Jessica Hemmings

Textile Writer

Sign Post to a New Space


Sign Post to a New Space

Each year the company Creative Exhibitions organizes several popular textile events in the United Kingdom. The Knitting and Stitching Show, which tours venues in England and Northern Ireland, and the Festival of Quilts, held in Birmingham, draw significant numbers of attendees, both for the shopping opportunities provided by the textile vendors and for the exhibitions. The recent symposium Sign Post to a New Space: Concept, Collection, Collation, held November 24–25, 2005, reflected the organizers’ desire to attend to the interests of a further sector of textile enthusiasts: collectors, historians, curators, and professional artists. Coinciding with the Harrogate edition of the Knitting and Stitching Show, the symposium proved to be a successful addition to the popular show.

Several presentations tackled the challenge of defining “art textiles” (a term used more frequently than “fiber art” in the United Kingdom). Far from redundant, these working definitions helped to focus discussion. Dr. Jennifer Harris, deputy director of the Whitworth Art Gallery in Manchester, England, explained that the main difference between fine artists’ use of textiles and “art textiles” can be found in the desire of the latter not only to use textiles for their tactile and symbolic qualities but also to “initiate debate about textile history.” Artist Michael Brennand-Wood made an impassioned call for textile artists to “work on our own terms” rather than conforming to the values of other disciplines. And the writer and historian Mary Schoeser explained, “Textiles allow intimate exploration of structure and surface. This is what informs the textile concept even if the material is not fiber.” The discipline of textiles is enormous, but—in light of these definitions—also surprisingly focused.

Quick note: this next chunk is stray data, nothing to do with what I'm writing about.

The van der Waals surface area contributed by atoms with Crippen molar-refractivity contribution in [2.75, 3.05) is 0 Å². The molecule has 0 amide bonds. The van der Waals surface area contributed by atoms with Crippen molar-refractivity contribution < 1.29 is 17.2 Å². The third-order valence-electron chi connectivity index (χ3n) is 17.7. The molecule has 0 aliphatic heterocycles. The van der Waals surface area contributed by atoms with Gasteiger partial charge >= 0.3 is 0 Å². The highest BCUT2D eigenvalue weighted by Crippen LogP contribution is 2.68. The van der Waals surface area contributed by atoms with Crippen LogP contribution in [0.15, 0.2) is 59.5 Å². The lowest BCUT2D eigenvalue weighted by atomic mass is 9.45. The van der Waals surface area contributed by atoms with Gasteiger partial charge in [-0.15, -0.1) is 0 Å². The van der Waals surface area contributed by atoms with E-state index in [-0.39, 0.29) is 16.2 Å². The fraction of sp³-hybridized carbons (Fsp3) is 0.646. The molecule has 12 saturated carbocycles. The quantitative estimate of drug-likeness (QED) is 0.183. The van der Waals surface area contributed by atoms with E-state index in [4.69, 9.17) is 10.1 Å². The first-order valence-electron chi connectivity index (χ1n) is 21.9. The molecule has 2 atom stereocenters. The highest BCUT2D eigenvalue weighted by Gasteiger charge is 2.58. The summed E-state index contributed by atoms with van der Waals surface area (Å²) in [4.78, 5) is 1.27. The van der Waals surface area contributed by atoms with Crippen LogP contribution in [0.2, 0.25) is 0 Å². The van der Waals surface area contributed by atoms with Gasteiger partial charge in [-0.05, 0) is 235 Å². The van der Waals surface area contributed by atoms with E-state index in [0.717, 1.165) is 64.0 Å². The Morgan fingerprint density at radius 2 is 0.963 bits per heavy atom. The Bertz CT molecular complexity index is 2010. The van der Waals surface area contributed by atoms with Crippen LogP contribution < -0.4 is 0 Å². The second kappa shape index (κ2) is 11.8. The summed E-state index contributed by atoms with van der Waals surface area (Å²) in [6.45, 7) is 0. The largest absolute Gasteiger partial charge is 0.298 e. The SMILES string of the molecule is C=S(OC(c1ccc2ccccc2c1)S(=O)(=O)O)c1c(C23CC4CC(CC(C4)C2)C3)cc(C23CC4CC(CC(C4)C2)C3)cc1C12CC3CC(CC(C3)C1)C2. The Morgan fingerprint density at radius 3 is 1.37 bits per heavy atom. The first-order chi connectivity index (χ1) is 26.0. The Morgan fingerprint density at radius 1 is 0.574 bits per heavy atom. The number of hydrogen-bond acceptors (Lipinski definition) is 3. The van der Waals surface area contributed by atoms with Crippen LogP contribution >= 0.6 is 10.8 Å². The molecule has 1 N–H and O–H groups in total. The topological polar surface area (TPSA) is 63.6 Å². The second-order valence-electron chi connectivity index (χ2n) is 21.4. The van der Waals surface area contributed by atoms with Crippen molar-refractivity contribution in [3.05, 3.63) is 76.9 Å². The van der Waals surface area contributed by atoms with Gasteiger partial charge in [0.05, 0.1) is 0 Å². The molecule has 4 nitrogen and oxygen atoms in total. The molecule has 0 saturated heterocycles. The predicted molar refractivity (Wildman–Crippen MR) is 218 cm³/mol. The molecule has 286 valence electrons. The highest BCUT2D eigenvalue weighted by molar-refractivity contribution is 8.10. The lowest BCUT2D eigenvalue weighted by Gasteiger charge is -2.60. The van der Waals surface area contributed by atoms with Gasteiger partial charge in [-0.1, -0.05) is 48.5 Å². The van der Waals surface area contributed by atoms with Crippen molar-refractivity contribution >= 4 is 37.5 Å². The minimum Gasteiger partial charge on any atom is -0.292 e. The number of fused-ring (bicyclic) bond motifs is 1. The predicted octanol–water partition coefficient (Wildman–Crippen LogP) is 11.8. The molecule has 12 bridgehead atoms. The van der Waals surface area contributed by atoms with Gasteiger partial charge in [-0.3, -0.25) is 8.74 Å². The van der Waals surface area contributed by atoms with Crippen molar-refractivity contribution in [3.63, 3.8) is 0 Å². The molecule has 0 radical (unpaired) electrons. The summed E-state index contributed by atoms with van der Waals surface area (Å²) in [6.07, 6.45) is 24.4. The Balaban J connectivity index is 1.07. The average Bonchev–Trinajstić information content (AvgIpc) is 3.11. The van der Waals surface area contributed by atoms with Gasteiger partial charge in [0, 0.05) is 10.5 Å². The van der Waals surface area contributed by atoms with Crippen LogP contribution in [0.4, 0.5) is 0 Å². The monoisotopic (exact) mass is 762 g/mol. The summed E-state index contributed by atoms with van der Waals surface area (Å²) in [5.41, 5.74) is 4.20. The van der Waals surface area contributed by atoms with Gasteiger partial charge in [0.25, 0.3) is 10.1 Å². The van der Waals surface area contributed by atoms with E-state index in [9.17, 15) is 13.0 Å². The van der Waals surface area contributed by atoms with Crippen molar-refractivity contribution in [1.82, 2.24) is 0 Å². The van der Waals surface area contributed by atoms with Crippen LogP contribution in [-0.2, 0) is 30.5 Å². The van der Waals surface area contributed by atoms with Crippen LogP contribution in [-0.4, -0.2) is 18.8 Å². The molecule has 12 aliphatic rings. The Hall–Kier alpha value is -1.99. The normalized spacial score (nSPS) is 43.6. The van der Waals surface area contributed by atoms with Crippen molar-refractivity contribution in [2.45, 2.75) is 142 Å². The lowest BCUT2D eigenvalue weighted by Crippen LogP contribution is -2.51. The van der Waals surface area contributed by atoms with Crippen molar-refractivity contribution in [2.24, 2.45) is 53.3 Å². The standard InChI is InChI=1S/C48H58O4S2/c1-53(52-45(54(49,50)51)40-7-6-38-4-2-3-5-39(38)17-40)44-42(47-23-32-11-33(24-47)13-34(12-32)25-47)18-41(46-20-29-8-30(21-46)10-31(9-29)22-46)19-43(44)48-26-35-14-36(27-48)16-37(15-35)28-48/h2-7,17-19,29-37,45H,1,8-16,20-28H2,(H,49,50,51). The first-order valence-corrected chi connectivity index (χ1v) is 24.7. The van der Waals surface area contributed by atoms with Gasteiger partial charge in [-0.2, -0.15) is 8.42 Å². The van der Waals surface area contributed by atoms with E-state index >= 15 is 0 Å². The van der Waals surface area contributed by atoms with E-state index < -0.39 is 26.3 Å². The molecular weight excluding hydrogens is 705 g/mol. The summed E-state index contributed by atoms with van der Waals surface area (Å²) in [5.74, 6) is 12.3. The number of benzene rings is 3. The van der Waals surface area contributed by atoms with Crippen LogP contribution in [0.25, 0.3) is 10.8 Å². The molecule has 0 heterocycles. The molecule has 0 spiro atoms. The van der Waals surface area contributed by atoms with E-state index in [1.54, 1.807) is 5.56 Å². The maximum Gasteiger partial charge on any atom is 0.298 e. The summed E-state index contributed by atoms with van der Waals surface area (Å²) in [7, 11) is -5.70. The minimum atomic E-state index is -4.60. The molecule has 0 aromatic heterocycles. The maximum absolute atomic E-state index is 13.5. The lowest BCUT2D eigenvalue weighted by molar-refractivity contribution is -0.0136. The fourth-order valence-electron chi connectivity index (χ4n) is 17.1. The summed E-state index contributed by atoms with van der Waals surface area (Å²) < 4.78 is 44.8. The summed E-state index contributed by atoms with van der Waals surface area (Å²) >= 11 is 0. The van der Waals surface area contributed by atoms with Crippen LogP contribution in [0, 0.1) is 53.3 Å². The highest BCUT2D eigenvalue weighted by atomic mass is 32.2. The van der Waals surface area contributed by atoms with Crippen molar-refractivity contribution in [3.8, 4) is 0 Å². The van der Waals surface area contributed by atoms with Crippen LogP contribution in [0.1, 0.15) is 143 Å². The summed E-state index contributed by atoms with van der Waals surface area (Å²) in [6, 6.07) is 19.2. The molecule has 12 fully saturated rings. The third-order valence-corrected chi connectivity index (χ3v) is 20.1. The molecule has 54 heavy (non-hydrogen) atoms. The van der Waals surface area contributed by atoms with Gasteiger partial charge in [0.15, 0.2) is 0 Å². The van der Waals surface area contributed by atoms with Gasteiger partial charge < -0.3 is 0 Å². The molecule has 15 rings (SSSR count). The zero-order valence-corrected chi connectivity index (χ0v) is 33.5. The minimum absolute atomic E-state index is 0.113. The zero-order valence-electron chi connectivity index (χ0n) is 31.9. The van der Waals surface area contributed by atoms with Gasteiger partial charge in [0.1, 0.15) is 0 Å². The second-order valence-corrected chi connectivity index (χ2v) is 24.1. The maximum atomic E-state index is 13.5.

Presentations by Harris, June Hill, and Grace Cochrane addressed the textile and applied-art collections at the Whitworth Art Gallery, Manchester; the Victoria and Albert Museum, London; the Bankfield Museum, Halifax; and the Powerhouse Museum, Sydney, Australia. At the other end of the spectrum, artists Primmy Chorley, Marian Bijlenga, and Tilleke Schwarz discussed the place of private collecting as a source of inspiration in the development of their own artistic practices. Artists Deirdre Nelson and Michael Brennand-Wood tackled yet another aspect of the topic of collection: the role museum collections can play in the development of new work. The place of written language, both as part of exhibitions and as a source of inspiration for artists, became a recurring theme throughout these discussions. Some speakers, such as the artists Brennand-Wood and Matthew Harris, warned that the visual arts need to be appreciated first and foremost visually, and that text can be an intrusion that takes away from the viewer’s experience of understanding the visual language of the maker. But others, such as Nelson and the curators Harris and Hill, defended the place of explanatory text in exhibitions as a way to assist a broader museum-going public that may be quite unfamiliar with the work they are viewing.

Wisely, the curators of this event, Michael Brennand-Wood and Mary Schoeser, along with the organizers, have decided against making a symposium an annual affair, suggesting instead that similar events be organized as it becomes apparent that further discussion is warranted. Hopefully this approach will avoid any danger of becoming merely a social reunion and will instead allow for conference themes and approaches to remain dynamic and flexible to the needs of future debates and practices. A high standard has been set for what one can only hope will be many thought-provoking symposia to come.

Jessica Hemmings is a lecturer in the theory and practice of textiles at the Winchester School of Art in England and a contributing editor for Selvedge and Modern Carpets and Textiles.

FiberArts Magazine (April/May 2006: 7)